(Reuters) - As devastating as Hurricane Harvey was to people in Texas and Louisiana, they were buffered by wildlife-rich barrier islands and marshlands, where the extent of wind and flood damage will not be known for weeks.
More than a dozen national wildlife refuges, home to water fowl, reptiles and migratory birds, line the Gulf coast where Harvey made landfall last Friday, first as a hurricane with winds topping 130 mph and later as a drenching tropical storm. Tens of thousands of people were driven from their homes.
“These natural areas on the coast provide such a great service to the ecosystem,” said Keenan Adams, spokesman for the U.S. Fish and Wildlife Service’s southwest region, which includes Texas. “They’re barrier islands, so they provide an initial buffer against the storm surge.”
Although the refuges have recovered before from storms, including Hurricanes Rita and Katrina in 2005, the full impact of Harvey to their environments and animals will be “hard to know for sure until the water levels go down and get back to normal,” said Jeffrey Fleming, spokesman for the Fish and Wildlife Service’s southeast region, which includes Louisiana.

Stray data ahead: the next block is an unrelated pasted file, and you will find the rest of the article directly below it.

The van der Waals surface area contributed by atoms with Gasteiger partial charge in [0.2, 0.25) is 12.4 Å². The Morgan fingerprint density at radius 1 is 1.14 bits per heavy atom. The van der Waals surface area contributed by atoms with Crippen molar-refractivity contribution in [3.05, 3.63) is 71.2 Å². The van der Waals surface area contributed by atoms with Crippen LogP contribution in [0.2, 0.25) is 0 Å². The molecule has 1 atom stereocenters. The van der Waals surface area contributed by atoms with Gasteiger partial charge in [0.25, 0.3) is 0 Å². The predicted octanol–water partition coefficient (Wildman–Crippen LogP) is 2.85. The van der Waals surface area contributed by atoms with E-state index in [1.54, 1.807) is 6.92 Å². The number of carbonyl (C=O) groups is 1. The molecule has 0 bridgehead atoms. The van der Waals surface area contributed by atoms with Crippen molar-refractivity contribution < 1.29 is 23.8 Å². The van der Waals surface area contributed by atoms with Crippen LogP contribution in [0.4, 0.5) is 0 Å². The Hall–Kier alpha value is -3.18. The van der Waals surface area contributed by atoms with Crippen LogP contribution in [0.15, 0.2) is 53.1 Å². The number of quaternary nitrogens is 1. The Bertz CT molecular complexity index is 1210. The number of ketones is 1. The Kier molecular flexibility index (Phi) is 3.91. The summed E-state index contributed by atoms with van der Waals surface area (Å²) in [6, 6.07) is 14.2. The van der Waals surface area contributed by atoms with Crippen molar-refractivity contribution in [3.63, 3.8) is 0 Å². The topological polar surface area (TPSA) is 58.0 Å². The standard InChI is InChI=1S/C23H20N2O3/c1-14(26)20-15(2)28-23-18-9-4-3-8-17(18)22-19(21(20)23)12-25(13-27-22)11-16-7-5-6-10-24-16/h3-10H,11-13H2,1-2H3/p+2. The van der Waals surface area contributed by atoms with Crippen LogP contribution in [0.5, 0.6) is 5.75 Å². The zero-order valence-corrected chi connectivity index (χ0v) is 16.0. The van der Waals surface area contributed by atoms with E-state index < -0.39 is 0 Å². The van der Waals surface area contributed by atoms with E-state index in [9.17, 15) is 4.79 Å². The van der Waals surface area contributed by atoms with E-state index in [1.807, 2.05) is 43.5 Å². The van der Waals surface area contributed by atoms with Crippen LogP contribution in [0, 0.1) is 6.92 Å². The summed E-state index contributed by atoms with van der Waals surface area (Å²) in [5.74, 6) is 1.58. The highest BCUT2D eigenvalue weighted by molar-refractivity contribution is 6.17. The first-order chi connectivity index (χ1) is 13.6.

But if recent storms are any guide, the refuges will likely hold up well.
“I don’t recall any extraordinary lasting impacts,” said Fleming. “Natural resources are pretty resilient.”
One species at risk from the storm surge is the endangered Kemp’s ridley sea turtle, whose nesting grounds include the beaches of Matagorda Island, part of the Aransas National Wildlife Refuge on Texas’s Gulf coast, Adams said.
Other species are better able to cope with the storm, officials said. Water birds generally fly to safer areas, Louisiana alligators seek higher ground and migratory birds have yet to arrive, they said.
The endangered whooping cranes, many of which make Aransas their winter homes, are still several weeks away from leaving their summer nesting areas in the northern United States and Canada, Adams said.
At McFaddin National Wildlife Refuge in Texas, there was already a concern about salt water encroachment into marshes, which kills some vegetation and makes it more difficult for mottled ducks to reproduce.
Officials stressed that the first priority for employees of the refuges was helping to clean up their storm-hit communities. After that, they said they will assess damage to the roads and structures in the refuges, which are now closed to the public.
Reporting by Peter Szekely in New York; Editing by Daniel Wallis and Grant McCool